US, Oman to sign $2.1 billion defence deal
US Secretary of State John Kerry arrived in Oman yesterday aiming to help finalize an estimated $ 2.1 billion deal to supply a US-made air-defense system to the Gulf nation.
One of the main focuses of Kerry’s trip was to applaud the signing of a letter of intent between Muscat and US manufacturer Raytheon ahead of talks to negotiate the final contract, officials told reporters on the flight to Oman.
“In January the Omanis made a decision to buy a ground-based air defense system produced by Raytheon ... something that the secretary advocated for when he was in the Senate,” a senior State Department official said. Kerry had strongly backed the bid by the company based in his home state of Massachusetts, before taking office as the new top US diplomat on Feb. 1.
“Part of the goal of this is to push US commercial interests, to demonstrate to Oman that these are important to this administration,” the official added.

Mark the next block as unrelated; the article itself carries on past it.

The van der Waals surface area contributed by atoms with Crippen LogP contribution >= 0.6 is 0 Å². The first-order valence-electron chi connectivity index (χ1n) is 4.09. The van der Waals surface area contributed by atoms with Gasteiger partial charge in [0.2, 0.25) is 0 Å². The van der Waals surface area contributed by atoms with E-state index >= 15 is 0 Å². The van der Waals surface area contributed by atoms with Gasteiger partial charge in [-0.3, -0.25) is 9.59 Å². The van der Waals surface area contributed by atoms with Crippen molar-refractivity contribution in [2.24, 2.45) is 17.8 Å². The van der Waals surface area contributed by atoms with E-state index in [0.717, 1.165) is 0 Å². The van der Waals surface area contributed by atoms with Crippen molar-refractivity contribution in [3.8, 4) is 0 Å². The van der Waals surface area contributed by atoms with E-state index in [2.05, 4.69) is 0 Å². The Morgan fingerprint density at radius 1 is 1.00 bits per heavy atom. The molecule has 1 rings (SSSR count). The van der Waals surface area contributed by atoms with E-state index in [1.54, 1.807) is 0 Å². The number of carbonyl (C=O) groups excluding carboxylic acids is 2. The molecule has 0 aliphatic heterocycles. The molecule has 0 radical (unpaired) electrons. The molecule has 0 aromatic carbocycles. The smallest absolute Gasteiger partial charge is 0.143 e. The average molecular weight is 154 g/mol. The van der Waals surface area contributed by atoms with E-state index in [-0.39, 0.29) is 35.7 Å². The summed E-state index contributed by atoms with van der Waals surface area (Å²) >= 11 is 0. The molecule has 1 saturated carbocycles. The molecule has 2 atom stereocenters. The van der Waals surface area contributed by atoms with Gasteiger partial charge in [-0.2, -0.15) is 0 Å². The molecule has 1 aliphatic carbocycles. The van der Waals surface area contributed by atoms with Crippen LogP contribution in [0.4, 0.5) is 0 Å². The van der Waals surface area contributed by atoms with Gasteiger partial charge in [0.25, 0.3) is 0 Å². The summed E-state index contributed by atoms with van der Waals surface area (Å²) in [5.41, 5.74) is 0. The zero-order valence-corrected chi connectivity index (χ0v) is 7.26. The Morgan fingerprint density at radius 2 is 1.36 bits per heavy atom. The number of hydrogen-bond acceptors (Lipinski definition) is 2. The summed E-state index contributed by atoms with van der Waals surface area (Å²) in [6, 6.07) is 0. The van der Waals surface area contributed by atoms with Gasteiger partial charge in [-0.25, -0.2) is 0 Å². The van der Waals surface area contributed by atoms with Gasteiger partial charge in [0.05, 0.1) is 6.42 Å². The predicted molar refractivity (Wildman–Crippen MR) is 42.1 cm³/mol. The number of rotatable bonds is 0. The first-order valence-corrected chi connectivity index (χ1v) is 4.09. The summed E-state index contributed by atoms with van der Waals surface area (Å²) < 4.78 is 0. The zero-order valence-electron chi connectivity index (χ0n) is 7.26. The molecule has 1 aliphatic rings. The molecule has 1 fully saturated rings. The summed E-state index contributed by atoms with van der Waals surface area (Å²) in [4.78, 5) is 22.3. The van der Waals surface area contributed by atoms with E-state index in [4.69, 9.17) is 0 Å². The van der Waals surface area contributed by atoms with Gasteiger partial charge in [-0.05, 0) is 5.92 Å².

After arriving, Kerry first headed for talks with Oman’s ruler, Sultan Qaboos, at his vast beige and white palace complex, an oasis of green and palm trees set against a backdrop of mountains in the desert landscape.
The final details of the Raytheon deal have yet to be worked out, but officials said the contract expected to be signed on Wednesday would be worth an estimated $ 2.1 billion.
“It will further integrate the defensive systems in the Gulf, which is something we have been working on quite a bit within the GCC,” the official said, referring to the GCC.
“There are similar systems elsewhere in the Gulf,” she said.
“Oman has also recently brought a second tranche of F-16s so this is a way of continuing our relationship in the defense arena and will have pluses in terms of interoperability.” US officials said the deal to supply 12 F-16s was sealed in 2011 for delivery through 2014.
Kerry will also discuss the war in Syria with Oman.
“Oman is not a key player in Syria, but as an important player in the Gulf it will be good to hear the sultan’s views on the situation in the region writ large,” the State Department said.
- Why MENA investors are ready to spend in the art market
- Halal pharmacies: the next big thing?
- Are gold markets becoming more and more polarized?
- If they won't come here, we will bring it there! Behind Lebanon's booming franchise industry abroad
- MENA's advertising industry: Why recent profit declines are making headlines